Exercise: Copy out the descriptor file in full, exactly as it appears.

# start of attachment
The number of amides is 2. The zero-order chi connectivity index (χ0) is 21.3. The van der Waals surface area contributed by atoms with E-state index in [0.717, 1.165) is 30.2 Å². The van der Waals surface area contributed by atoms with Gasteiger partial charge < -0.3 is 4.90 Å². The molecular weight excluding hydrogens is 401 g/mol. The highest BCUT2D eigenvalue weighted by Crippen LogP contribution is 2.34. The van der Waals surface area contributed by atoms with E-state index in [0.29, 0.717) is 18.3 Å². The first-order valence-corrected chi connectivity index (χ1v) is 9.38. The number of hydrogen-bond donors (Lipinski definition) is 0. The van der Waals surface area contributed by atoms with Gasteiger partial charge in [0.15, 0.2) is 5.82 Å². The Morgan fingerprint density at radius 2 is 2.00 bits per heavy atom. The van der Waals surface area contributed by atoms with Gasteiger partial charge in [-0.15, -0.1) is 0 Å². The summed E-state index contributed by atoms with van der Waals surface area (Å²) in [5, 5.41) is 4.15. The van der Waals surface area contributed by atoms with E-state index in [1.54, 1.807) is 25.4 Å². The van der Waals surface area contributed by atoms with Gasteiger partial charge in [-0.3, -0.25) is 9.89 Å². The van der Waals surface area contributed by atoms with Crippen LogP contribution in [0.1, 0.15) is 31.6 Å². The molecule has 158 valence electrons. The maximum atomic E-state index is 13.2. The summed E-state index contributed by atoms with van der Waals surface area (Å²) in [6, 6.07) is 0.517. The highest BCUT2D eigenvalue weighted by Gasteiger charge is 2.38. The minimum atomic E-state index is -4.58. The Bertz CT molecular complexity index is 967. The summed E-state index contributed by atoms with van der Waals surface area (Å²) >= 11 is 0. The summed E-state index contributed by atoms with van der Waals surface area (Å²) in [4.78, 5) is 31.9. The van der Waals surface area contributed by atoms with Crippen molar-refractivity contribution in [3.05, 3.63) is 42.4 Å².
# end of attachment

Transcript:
The number of amides is 2. The zero-order chi connectivity index (χ0) is 21.3. The van der Waals surface area contributed by atoms with E-state index in [0.717, 1.165) is 30.2 Å². The van der Waals surface area contributed by atoms with Gasteiger partial charge < -0.3 is 4.90 Å². The molecular weight excluding hydrogens is 401 g/mol. The highest BCUT2D eigenvalue weighted by Crippen LogP contribution is 2.34. The van der Waals surface area contributed by atoms with E-state index in [0.29, 0.717) is 18.3 Å². The first-order valence-corrected chi connectivity index (χ1v) is 9.38. The number of hydrogen-bond donors (Lipinski definition) is 0. The van der Waals surface area contributed by atoms with Gasteiger partial charge in [0.15, 0.2) is 5.82 Å². The Morgan fingerprint density at radius 2 is 2.00 bits per heavy atom. The van der Waals surface area contributed by atoms with Gasteiger partial charge in [-0.15, -0.1) is 0 Å². The summed E-state index contributed by atoms with van der Waals surface area (Å²) in [5, 5.41) is 4.15. The van der Waals surface area contributed by atoms with E-state index in [1.54, 1.807) is 25.4 Å². The van der Waals surface area contributed by atoms with Gasteiger partial charge in [-0.3, -0.25) is 9.89 Å². The van der Waals surface area contributed by atoms with Crippen LogP contribution in [0.1, 0.15) is 31.6 Å². The molecule has 158 valence electrons. The maximum atomic E-state index is 13.2. The summed E-state index contributed by atoms with van der Waals surface area (Å²) in [6, 6.07) is 0.517. The highest BCUT2D eigenvalue weighted by Gasteiger charge is 2.38. The minimum atomic E-state index is -4.58. The Bertz CT molecular complexity index is 967. The summed E-state index contributed by atoms with van der Waals surface area (Å²) >= 11 is 0. The summed E-state index contributed by atoms with van der Waals surface area (Å²) in [4.78, 5) is 31.9. The van der Waals surface area contributed by atoms with Crippen molar-refractivity contribution in [3.05, 3.63) is 42.4 Å².